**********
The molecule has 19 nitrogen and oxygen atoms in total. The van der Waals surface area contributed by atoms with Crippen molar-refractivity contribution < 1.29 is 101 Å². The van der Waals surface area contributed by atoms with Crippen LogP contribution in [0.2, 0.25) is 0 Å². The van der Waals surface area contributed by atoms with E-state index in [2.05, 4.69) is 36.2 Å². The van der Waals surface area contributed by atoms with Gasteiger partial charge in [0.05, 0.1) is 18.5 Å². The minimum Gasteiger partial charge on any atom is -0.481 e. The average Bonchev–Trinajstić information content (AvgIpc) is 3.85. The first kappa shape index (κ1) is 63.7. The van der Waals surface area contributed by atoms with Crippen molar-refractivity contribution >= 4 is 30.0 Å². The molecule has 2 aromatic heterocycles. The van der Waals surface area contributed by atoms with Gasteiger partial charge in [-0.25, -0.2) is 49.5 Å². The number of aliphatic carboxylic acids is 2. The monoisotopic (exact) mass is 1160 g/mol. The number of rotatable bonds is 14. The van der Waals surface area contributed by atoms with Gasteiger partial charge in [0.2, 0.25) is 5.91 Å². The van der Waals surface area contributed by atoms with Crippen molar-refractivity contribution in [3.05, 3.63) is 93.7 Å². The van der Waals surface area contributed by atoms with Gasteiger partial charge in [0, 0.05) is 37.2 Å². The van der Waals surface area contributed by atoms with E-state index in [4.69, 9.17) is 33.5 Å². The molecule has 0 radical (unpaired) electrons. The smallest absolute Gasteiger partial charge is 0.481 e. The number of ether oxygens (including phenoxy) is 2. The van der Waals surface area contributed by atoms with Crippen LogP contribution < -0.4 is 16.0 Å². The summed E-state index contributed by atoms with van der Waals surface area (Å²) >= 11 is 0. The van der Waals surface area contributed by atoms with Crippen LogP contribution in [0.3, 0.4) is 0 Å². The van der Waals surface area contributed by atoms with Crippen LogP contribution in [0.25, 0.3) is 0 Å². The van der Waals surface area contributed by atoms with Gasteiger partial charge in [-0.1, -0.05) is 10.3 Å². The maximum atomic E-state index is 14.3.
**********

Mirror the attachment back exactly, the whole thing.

The molecule has 19 nitrogen and oxygen atoms in total. The van der Waals surface area contributed by atoms with Crippen molar-refractivity contribution < 1.29 is 101 Å². The van der Waals surface area contributed by atoms with Crippen LogP contribution in [0.2, 0.25) is 0 Å². The van der Waals surface area contributed by atoms with E-state index in [2.05, 4.69) is 36.2 Å². The van der Waals surface area contributed by atoms with Gasteiger partial charge in [0.05, 0.1) is 18.5 Å². The minimum Gasteiger partial charge on any atom is -0.481 e. The average Bonchev–Trinajstić information content (AvgIpc) is 3.85. The first kappa shape index (κ1) is 63.7. The van der Waals surface area contributed by atoms with Crippen molar-refractivity contribution >= 4 is 30.0 Å². The molecule has 2 aromatic heterocycles. The van der Waals surface area contributed by atoms with Gasteiger partial charge in [-0.25, -0.2) is 49.5 Å². The number of aliphatic carboxylic acids is 2. The monoisotopic (exact) mass is 1160 g/mol. The number of rotatable bonds is 14. The van der Waals surface area contributed by atoms with Gasteiger partial charge in [0.2, 0.25) is 5.91 Å². The van der Waals surface area contributed by atoms with Crippen molar-refractivity contribution in [3.05, 3.63) is 93.7 Å². The van der Waals surface area contributed by atoms with Gasteiger partial charge in [0, 0.05) is 37.2 Å². The van der Waals surface area contributed by atoms with E-state index in [4.69, 9.17) is 33.5 Å². The molecule has 0 radical (unpaired) electrons. The smallest absolute Gasteiger partial charge is 0.481 e. The number of ether oxygens (including phenoxy) is 2. The van der Waals surface area contributed by atoms with Crippen LogP contribution < -0.4 is 16.0 Å². The summed E-state index contributed by atoms with van der Waals surface area (Å²) >= 11 is 0. The van der Waals surface area contributed by atoms with Crippen LogP contribution in [0.3, 0.4) is 0 Å². The van der Waals surface area contributed by atoms with Crippen LogP contribution in [0.25, 0.3) is 0 Å². The van der Waals surface area contributed by atoms with Gasteiger partial charge in [-0.1, -0.05) is 10.3 Å². The maximum atomic E-state index is 14.3.